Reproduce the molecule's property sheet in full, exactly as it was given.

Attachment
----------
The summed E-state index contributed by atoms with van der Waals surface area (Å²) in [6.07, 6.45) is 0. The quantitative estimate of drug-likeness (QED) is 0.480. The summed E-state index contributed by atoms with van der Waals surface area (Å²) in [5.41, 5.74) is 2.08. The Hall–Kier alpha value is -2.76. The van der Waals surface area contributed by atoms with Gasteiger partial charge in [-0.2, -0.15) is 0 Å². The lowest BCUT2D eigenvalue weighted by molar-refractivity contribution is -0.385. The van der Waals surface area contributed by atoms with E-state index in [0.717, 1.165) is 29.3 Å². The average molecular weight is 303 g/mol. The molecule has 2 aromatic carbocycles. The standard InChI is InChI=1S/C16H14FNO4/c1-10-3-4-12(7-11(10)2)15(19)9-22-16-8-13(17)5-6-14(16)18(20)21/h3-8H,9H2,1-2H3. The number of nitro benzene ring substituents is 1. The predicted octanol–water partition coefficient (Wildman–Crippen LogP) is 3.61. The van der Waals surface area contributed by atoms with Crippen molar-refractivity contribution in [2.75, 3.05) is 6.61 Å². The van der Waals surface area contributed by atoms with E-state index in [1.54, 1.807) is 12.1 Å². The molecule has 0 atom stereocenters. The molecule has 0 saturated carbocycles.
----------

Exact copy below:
The summed E-state index contributed by atoms with van der Waals surface area (Å²) in [6.07, 6.45) is 0. The quantitative estimate of drug-likeness (QED) is 0.480. The summed E-state index contributed by atoms with van der Waals surface area (Å²) in [5.41, 5.74) is 2.08. The Hall–Kier alpha value is -2.76. The van der Waals surface area contributed by atoms with Gasteiger partial charge in [-0.2, -0.15) is 0 Å². The lowest BCUT2D eigenvalue weighted by molar-refractivity contribution is -0.385. The van der Waals surface area contributed by atoms with E-state index in [0.717, 1.165) is 29.3 Å². The average molecular weight is 303 g/mol. The molecule has 2 aromatic carbocycles. The standard InChI is InChI=1S/C16H14FNO4/c1-10-3-4-12(7-11(10)2)15(19)9-22-16-8-13(17)5-6-14(16)18(20)21/h3-8H,9H2,1-2H3. The number of nitro benzene ring substituents is 1. The predicted octanol–water partition coefficient (Wildman–Crippen LogP) is 3.61. The van der Waals surface area contributed by atoms with Crippen molar-refractivity contribution in [2.75, 3.05) is 6.61 Å². The van der Waals surface area contributed by atoms with E-state index in [1.54, 1.807) is 12.1 Å². The molecule has 0 atom stereocenters. The molecule has 0 saturated carbocycles.